The paper of Ducros "Cohomologie non-ramifiée sur une courbe p-adique lisse" mentions a theorem (1.21) about the existence of a "polyhedron of variation" of an invertible function on a Berkovich curve. Here is the statement:

Let $Y$ be an analytic curve over a non-Archimedean non-trivially valued field $k$, and let $f$ be an invertible analytic function on $Y$. Then there exists a polyhedron $P$ in $Y^{an}$ such that $|f|$ is constant on each connected component of the complement $Y \setminus P$.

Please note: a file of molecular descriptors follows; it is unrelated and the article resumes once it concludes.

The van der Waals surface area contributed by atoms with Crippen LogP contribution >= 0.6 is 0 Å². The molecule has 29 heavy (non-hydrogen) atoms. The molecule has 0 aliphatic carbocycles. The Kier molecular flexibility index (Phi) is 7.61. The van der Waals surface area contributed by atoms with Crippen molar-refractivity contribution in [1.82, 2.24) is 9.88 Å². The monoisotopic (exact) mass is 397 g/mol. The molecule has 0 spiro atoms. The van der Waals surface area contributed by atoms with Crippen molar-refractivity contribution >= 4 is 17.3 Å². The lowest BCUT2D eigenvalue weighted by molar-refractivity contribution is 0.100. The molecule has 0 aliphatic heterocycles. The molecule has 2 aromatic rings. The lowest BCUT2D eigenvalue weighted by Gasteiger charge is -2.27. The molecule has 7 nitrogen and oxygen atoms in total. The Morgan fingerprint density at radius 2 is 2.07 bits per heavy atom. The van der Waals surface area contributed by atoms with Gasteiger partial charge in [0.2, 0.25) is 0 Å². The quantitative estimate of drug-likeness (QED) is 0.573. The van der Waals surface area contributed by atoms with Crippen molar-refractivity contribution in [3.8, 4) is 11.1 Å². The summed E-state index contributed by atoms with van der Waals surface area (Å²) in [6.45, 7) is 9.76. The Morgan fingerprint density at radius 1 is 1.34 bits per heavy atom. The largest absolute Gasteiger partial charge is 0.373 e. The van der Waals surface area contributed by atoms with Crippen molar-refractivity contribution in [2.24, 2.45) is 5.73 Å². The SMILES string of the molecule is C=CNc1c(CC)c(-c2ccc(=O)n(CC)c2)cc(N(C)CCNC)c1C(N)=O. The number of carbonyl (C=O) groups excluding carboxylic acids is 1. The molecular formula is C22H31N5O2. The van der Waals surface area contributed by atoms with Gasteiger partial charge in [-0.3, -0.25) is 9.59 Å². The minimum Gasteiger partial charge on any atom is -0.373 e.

(here, "polyhedron" is 1-dimensional and is understood as a realization of a graph as a topological space)

My question is: is it true that $P$ has finitely many vertices, i.e. points that do not have a neighbourhood homeomorphic to an interval $(a,b) \subset \mathbb{R}$? If this is not to be expected in general, is it true if one assumes $Y$ to be a subspace of a smooth projective curve $X$ over $k$ and $f$ to be the restriction of a rational function on $X$ to $Y$?